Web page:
Hey jp, glad to know you voted man. for whetever reason and whoever for. the only point i disagree with you is on the 'statement' bit. why can't the ink mark be a lifestyle statement pray tell? it's better than having the latest car model or the watch worn or the hang out place as your lifestyle statement ya? it's a duty we all must fulfill instead of lavishing ourselves on the rights that (this flawed idea called) democracy gives us. and our constitution. till we can change it, let's play by the rules. till we can have a penalty clause clause for non-voters, why not make voting the new cool thing?
at least they will have some reason to vote, even if it is a protest vote.

another point you are wrong in is the whether to vote at all. There is the section 49(0). You can vote yet not vote for anybody. it's a duty see?

you can have the best of both worlds, instead of coming across as running with the hare and hunting with the hounds.

*K (whoever you are, anony-mouse)
Any reason is a good enough reason when it comes to voting, even if it is just for an early morning stroll. So do try and stop making it sound like only the stupid people and those with time on their hands and nothing to do are the only ones thaty vote. going by the turnout that would be true. not! i am glad it's a lifestyle symbol. it's a lot more substantial statement and time well spent than protesting outside dharna central for inconsequential causes. and cheaper than burning a candle. bleh!

K said...

JP, it seems most people couldn't vote in Bangalore even though they tried to coz their names were missing from the list. It seems to be a common problem over years; these votes are of course misused somehow or the other.

Shenoy, my name is K for you. JP, for instance, knows who I am, and for others K is as good as Shenoy, as far as I am concerned. Also: Stop misunderstanding what I say and do spare me the ranting. Just because you make your point more aggressively doesn't make it any different. Read closely: we are almost saying the same thing, just differently. I have a problem people making voting a status symbol, and you don't. This is fine with me.

I am glad you pointed out the right to vote for noone though, Jayaps I forgot to mention that earlier. You can choose not to vote for anyone, thereby not letting anyone misuse your vote. In fact that's what had made me start to vote.

Candles. Heh. JP remember that debate. Oh dear. I even lost a Facebook friend over that one! Bleh, indeed.

JP said...

>>till we can have a penalty clause clause for non-voters, why not make voting the new cool thing?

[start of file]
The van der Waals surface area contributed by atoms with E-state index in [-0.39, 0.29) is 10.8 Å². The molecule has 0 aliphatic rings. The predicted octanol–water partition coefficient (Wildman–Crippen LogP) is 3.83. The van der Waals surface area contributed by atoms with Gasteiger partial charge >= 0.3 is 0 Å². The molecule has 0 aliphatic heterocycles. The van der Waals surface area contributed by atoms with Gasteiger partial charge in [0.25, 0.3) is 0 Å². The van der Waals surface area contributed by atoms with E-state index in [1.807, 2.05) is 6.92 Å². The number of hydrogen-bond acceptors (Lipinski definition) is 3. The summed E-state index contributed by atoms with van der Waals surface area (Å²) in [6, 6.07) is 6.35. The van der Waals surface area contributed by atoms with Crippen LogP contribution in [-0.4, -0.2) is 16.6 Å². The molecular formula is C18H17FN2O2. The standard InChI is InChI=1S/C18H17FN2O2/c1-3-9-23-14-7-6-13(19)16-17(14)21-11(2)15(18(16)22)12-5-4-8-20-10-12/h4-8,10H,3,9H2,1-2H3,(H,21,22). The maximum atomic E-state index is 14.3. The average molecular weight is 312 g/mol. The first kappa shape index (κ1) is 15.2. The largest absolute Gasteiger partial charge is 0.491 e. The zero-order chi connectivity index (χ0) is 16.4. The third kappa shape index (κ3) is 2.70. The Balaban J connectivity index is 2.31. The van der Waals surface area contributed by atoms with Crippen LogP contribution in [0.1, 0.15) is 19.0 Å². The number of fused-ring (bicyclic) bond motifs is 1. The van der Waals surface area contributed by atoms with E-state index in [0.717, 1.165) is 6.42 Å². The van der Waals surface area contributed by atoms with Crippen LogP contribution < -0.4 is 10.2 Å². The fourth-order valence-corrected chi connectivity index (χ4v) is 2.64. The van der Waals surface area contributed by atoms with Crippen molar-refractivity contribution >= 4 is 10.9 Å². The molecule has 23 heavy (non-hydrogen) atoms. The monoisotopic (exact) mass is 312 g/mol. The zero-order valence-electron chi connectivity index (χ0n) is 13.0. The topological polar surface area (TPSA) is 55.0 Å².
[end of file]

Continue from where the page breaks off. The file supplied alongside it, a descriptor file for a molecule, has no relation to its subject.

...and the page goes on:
a) Penalty clause: Do you really want to go down that route? Reasons not to vote might include laziness, stupidity, ignorance, apathy, conscientious objection, systemic failure. All these reasons are not morally equivalent. It's worth arguing that, if democracy is about people deciding for themselves, going by the voting turnout in Bangalore the people are undecided about how important it is to vote. You might even claim it would be undemocratic to impose something for which there is no clear majority support.

b) why not make voting the new cool thing?

Apart from the aesthetic horror inspired in me by the concept, it doesn't work, just like making staying of drugs the next cool thing couldn't work.

The only real answer to the non-voting conundrum, as with most things, is familial commitment. If people tell their children and grandchildren to vote, and lead by example, we will have a society of voters.

Still, I defend anyone's right not to vote. Poor fuckers, leave them alone.

Shenoy said...

Hey, JP, yeah, i wouldn't mind going down that route. as far as being undemocratic (for which there is no majority support) goes, that's what we have today anyway, is it not? An MP who gets elected by a 'majority' from the less-than-half of the voting public who do vote.

And i think the equating of voting with drugs is misplaced. just for starters, you can't vote whenever you want to. but yes, would liek to see voting become addictive (not advocating mid-terms here). But in the end, i do hope whatever be the means, we have, as you put it, a society of voters.

*K
A random (to me) alphabet is not the same as a string of alphabets that spell out (what is supposed to be) a name. And which is. As far as i am concerned, ye be an anonymous.